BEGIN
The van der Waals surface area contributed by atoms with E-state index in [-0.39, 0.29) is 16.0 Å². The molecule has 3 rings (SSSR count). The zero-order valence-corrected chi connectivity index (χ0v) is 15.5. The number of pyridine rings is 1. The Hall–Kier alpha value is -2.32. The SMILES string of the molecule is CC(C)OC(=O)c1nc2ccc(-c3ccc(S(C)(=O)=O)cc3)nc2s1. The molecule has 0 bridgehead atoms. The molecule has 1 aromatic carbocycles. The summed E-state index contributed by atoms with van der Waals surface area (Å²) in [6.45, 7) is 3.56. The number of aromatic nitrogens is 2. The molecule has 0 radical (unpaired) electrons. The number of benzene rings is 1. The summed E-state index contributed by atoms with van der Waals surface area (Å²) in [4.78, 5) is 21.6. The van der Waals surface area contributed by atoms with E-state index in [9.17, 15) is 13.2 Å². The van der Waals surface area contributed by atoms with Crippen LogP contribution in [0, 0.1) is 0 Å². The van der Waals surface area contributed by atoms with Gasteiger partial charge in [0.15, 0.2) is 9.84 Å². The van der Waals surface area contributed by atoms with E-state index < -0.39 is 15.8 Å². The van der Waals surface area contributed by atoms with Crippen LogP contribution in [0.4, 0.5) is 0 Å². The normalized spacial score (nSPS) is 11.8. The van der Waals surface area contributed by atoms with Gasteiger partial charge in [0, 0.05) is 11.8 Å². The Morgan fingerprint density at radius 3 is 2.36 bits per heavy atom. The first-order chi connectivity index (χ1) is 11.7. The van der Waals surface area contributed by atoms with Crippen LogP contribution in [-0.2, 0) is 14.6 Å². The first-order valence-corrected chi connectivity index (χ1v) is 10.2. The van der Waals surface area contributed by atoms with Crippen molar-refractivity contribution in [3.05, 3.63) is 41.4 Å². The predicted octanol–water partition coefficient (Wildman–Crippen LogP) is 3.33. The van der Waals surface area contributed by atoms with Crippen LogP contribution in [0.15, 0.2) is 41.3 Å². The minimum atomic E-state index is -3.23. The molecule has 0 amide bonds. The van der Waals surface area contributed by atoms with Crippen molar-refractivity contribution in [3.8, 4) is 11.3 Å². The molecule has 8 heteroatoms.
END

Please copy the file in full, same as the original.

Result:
The van der Waals surface area contributed by atoms with E-state index in [-0.39, 0.29) is 16.0 Å². The molecule has 3 rings (SSSR count). The zero-order valence-corrected chi connectivity index (χ0v) is 15.5. The number of pyridine rings is 1. The Hall–Kier alpha value is -2.32. The SMILES string of the molecule is CC(C)OC(=O)c1nc2ccc(-c3ccc(S(C)(=O)=O)cc3)nc2s1. The molecule has 0 bridgehead atoms. The molecule has 1 aromatic carbocycles. The summed E-state index contributed by atoms with van der Waals surface area (Å²) in [6.45, 7) is 3.56. The number of aromatic nitrogens is 2. The molecule has 0 radical (unpaired) electrons. The number of benzene rings is 1. The summed E-state index contributed by atoms with van der Waals surface area (Å²) in [4.78, 5) is 21.6. The van der Waals surface area contributed by atoms with E-state index in [9.17, 15) is 13.2 Å². The van der Waals surface area contributed by atoms with Crippen LogP contribution in [0, 0.1) is 0 Å². The van der Waals surface area contributed by atoms with Gasteiger partial charge in [0.15, 0.2) is 9.84 Å². The van der Waals surface area contributed by atoms with E-state index < -0.39 is 15.8 Å². The van der Waals surface area contributed by atoms with Crippen LogP contribution in [0.4, 0.5) is 0 Å². The normalized spacial score (nSPS) is 11.8. The van der Waals surface area contributed by atoms with Gasteiger partial charge in [0, 0.05) is 11.8 Å². The Morgan fingerprint density at radius 3 is 2.36 bits per heavy atom. The first-order chi connectivity index (χ1) is 11.7. The van der Waals surface area contributed by atoms with Crippen LogP contribution in [-0.2, 0) is 14.6 Å². The first-order valence-corrected chi connectivity index (χ1v) is 10.2. The van der Waals surface area contributed by atoms with Crippen molar-refractivity contribution in [3.05, 3.63) is 41.4 Å². The predicted octanol–water partition coefficient (Wildman–Crippen LogP) is 3.33. The van der Waals surface area contributed by atoms with Crippen LogP contribution in [0.15, 0.2) is 41.3 Å². The minimum atomic E-state index is -3.23. The molecule has 0 amide bonds. The van der Waals surface area contributed by atoms with Crippen molar-refractivity contribution in [3.8, 4) is 11.3 Å². The molecule has 8 heteroatoms.